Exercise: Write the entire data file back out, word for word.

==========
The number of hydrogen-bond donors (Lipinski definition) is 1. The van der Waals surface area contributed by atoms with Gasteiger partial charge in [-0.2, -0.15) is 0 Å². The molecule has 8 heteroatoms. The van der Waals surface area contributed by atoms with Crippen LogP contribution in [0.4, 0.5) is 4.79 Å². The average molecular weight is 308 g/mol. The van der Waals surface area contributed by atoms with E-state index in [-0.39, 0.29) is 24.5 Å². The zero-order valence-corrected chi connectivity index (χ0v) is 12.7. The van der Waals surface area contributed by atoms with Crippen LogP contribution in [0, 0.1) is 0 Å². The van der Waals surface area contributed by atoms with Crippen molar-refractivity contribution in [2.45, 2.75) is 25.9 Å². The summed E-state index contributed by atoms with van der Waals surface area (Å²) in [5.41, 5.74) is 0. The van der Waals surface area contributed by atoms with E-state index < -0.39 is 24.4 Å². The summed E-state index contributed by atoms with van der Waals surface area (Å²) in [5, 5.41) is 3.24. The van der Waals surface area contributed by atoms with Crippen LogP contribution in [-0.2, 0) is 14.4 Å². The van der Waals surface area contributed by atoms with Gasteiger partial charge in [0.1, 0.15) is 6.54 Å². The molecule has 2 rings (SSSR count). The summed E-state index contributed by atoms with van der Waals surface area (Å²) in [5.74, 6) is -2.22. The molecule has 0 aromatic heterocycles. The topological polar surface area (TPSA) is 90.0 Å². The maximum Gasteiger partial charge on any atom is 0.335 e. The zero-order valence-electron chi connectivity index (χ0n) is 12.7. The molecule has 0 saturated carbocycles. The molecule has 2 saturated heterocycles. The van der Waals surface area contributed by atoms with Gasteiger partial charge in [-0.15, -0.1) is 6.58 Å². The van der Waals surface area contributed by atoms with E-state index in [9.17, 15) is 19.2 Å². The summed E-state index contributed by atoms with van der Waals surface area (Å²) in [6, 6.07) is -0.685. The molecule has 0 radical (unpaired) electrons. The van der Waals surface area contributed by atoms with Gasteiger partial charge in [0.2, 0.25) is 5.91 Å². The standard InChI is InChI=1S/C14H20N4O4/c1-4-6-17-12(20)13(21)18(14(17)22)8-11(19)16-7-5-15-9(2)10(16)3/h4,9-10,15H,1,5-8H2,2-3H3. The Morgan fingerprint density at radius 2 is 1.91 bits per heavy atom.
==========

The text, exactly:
The number of hydrogen-bond donors (Lipinski definition) is 1. The van der Waals surface area contributed by atoms with Gasteiger partial charge in [-0.2, -0.15) is 0 Å². The molecule has 8 heteroatoms. The van der Waals surface area contributed by atoms with Crippen LogP contribution in [0.4, 0.5) is 4.79 Å². The average molecular weight is 308 g/mol. The van der Waals surface area contributed by atoms with E-state index in [-0.39, 0.29) is 24.5 Å². The zero-order valence-corrected chi connectivity index (χ0v) is 12.7. The van der Waals surface area contributed by atoms with Crippen LogP contribution in [0, 0.1) is 0 Å². The van der Waals surface area contributed by atoms with Crippen molar-refractivity contribution in [2.45, 2.75) is 25.9 Å². The summed E-state index contributed by atoms with van der Waals surface area (Å²) in [5.41, 5.74) is 0. The van der Waals surface area contributed by atoms with E-state index < -0.39 is 24.4 Å². The summed E-state index contributed by atoms with van der Waals surface area (Å²) in [5, 5.41) is 3.24. The van der Waals surface area contributed by atoms with Crippen LogP contribution in [-0.2, 0) is 14.4 Å². The van der Waals surface area contributed by atoms with Gasteiger partial charge in [0.1, 0.15) is 6.54 Å². The molecule has 2 rings (SSSR count). The summed E-state index contributed by atoms with van der Waals surface area (Å²) in [5.74, 6) is -2.22. The molecule has 0 aromatic heterocycles. The topological polar surface area (TPSA) is 90.0 Å². The maximum Gasteiger partial charge on any atom is 0.335 e. The zero-order valence-electron chi connectivity index (χ0n) is 12.7. The molecule has 0 saturated carbocycles. The molecule has 2 saturated heterocycles. The van der Waals surface area contributed by atoms with Gasteiger partial charge in [-0.15, -0.1) is 6.58 Å². The van der Waals surface area contributed by atoms with E-state index in [9.17, 15) is 19.2 Å². The summed E-state index contributed by atoms with van der Waals surface area (Å²) in [6, 6.07) is -0.685. The molecule has 0 radical (unpaired) electrons. The van der Waals surface area contributed by atoms with Gasteiger partial charge in [0.2, 0.25) is 5.91 Å². The standard InChI is InChI=1S/C14H20N4O4/c1-4-6-17-12(20)13(21)18(14(17)22)8-11(19)16-7-5-15-9(2)10(16)3/h4,9-10,15H,1,5-8H2,2-3H3. The Morgan fingerprint density at radius 2 is 1.91 bits per heavy atom.